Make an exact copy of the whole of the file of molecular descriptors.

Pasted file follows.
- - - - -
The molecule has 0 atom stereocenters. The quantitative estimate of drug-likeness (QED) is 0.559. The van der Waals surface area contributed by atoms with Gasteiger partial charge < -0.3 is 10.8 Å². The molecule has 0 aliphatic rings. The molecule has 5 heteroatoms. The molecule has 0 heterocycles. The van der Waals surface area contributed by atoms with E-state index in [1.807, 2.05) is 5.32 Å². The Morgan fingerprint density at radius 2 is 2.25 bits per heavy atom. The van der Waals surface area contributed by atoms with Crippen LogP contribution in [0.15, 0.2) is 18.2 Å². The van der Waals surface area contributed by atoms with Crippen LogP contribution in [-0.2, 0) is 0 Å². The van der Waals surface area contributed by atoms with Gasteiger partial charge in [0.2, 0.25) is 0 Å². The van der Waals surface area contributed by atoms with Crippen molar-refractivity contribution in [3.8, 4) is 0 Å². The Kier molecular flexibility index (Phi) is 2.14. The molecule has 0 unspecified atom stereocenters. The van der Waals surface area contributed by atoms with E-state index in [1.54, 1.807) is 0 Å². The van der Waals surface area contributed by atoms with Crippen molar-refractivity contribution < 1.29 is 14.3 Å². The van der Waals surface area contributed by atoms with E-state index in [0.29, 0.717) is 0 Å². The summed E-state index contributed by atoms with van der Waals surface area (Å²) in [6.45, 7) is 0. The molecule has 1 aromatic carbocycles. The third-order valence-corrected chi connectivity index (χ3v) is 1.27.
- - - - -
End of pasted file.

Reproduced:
The molecule has 0 atom stereocenters. The quantitative estimate of drug-likeness (QED) is 0.559. The van der Waals surface area contributed by atoms with Gasteiger partial charge < -0.3 is 10.8 Å². The molecule has 0 aliphatic rings. The molecule has 5 heteroatoms. The molecule has 0 heterocycles. The van der Waals surface area contributed by atoms with E-state index in [1.807, 2.05) is 5.32 Å². The Morgan fingerprint density at radius 2 is 2.25 bits per heavy atom. The van der Waals surface area contributed by atoms with Crippen LogP contribution in [0.15, 0.2) is 18.2 Å². The van der Waals surface area contributed by atoms with Crippen LogP contribution in [-0.2, 0) is 0 Å². The van der Waals surface area contributed by atoms with Gasteiger partial charge in [0.2, 0.25) is 0 Å². The van der Waals surface area contributed by atoms with Crippen molar-refractivity contribution in [3.8, 4) is 0 Å². The Kier molecular flexibility index (Phi) is 2.14. The molecule has 0 unspecified atom stereocenters. The van der Waals surface area contributed by atoms with E-state index in [1.54, 1.807) is 0 Å². The van der Waals surface area contributed by atoms with Crippen molar-refractivity contribution < 1.29 is 14.3 Å². The van der Waals surface area contributed by atoms with E-state index in [0.29, 0.717) is 0 Å². The summed E-state index contributed by atoms with van der Waals surface area (Å²) in [6.45, 7) is 0. The molecule has 1 aromatic carbocycles. The third-order valence-corrected chi connectivity index (χ3v) is 1.27.